Foreign states pay $13bn of debt to Iran

TEHRAN, Nov. 01 (MNA) – An official announced that the UAE, Britain’s Shell and India have respectively paid off five, two and six billion dollars of their debts to Iran.

Managing Director of Kish Free Zone Organization Ali Asghar Mounesan also noted that a total of four thousand Lines of Credit (LCs) have been opened for Iran since the Joint Comprehensive Plan of Action (JCPOA) was implemented.

“The United Arab Emirates (UAE), Shell oil company of the United Kingdom (UK) as well as India have cleared a sum of 13 billion dollars of their debts to Iran,” stressed the official stating that “a total of three billion dollars of foreign investment has also been attracted to the country.”

Mounesan stressed that Iran’s economy is now following the path of growth and development; “in a year when the global economic growth suffered a decline due to certain political tensions, Iran is experiencing a growth of almost five per cent though the figure is expected to hit eight per cent.”

“Over the recent years, sanctions against Iran’s oil exports reduced arrival of foreign revenues for 30 per cent by the end of the year 2012 as oil exports fell from 2.5 million barrels per day to less than one million barrels,” underlined the official adding “when the incumbent government took office, the country’s economy was revitalized and the inflation rate was cut from 45 per cent to 16.3 per cent not to mention the steep rise in crude exports.”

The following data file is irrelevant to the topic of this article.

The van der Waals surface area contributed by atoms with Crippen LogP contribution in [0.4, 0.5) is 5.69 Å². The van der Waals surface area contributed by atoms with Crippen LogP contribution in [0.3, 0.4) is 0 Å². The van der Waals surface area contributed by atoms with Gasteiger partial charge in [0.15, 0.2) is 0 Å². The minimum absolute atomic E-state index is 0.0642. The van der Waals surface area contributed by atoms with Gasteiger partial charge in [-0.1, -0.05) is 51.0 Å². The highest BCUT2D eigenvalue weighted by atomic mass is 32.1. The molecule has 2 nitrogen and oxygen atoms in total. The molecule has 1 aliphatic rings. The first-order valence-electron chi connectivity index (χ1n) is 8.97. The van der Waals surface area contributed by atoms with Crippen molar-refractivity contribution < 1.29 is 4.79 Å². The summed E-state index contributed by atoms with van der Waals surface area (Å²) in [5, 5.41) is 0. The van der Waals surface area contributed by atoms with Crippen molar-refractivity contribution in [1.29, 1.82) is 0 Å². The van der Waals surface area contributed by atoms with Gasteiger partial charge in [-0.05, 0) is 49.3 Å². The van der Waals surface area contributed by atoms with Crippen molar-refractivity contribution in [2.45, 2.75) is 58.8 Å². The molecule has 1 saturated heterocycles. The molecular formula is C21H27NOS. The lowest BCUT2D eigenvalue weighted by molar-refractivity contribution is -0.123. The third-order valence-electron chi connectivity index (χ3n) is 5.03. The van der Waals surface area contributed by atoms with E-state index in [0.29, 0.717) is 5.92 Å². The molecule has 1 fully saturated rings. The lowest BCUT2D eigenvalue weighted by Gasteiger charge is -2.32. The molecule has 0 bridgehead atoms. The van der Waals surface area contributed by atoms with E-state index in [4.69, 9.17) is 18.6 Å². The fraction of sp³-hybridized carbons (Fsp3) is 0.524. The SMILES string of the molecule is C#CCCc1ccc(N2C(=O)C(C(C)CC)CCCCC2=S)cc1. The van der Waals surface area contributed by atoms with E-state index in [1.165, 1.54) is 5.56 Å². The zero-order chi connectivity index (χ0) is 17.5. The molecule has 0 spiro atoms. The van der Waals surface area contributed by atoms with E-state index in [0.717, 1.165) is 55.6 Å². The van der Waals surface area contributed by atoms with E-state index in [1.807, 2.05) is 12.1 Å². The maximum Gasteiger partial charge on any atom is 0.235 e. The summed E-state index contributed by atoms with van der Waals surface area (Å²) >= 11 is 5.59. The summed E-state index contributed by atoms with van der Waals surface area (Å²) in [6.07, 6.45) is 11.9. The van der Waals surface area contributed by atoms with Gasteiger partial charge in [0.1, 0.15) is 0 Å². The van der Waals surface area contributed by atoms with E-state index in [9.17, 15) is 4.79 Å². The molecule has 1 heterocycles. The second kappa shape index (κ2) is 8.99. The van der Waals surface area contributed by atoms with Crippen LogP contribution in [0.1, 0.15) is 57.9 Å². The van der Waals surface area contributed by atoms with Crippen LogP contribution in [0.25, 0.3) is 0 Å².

Ali Asghar Mounesan went on to recall that Iran attracted 22 cases of foreign investment worth 4.5 billion dollars in the first quarter of 2016 though the figure is estimated to reach eight billion dollars; “these developments improved Iran’s ranking from 14th to 3rd in the Middle East as regards attraction of foreign investment.”

“On the other hand, these investments enjoy the feature of continuity since several projects have been in the form of finance or Build–Operate–Transfer (BOT) contracts and will be expired after three or four year,” underlined the official.

The official went on to maintain that the country’s political stability and investment incentives in oil and gas areas seem to guarantee a continuous economic growth while other sectors also need to take advantage of the positive trade and business atmosphere and create and motivate foreign investors.

“Given that the county’s banking system has been founded upon Islamic banking regulations, venues for market prosperity through financial resources need to be in line with similar structures.”

The number of Islamic banks rose from 176 in 1997 to 267 in 2004 indicating that Islamic regulation are would not hinder development of Islamic banks or expansion of the market; “reforming the banking system of the country by correct approaches could lead to higher efficiency of the banking system which in turn will bring about economic growth,” he continued.

“Free Trade Zones (FTZs) can turn into excellent paragons for international relations,” asserted the managing director of Kish Free Zone Organization concluding “in line with policies of Resistance Economy defined by the Leader, priorities of Iranian FTZs in the long run include technology transfer, development and facilitation of production, exports of goods and services as well as supplying of financial resources.”

By Mehr News Agency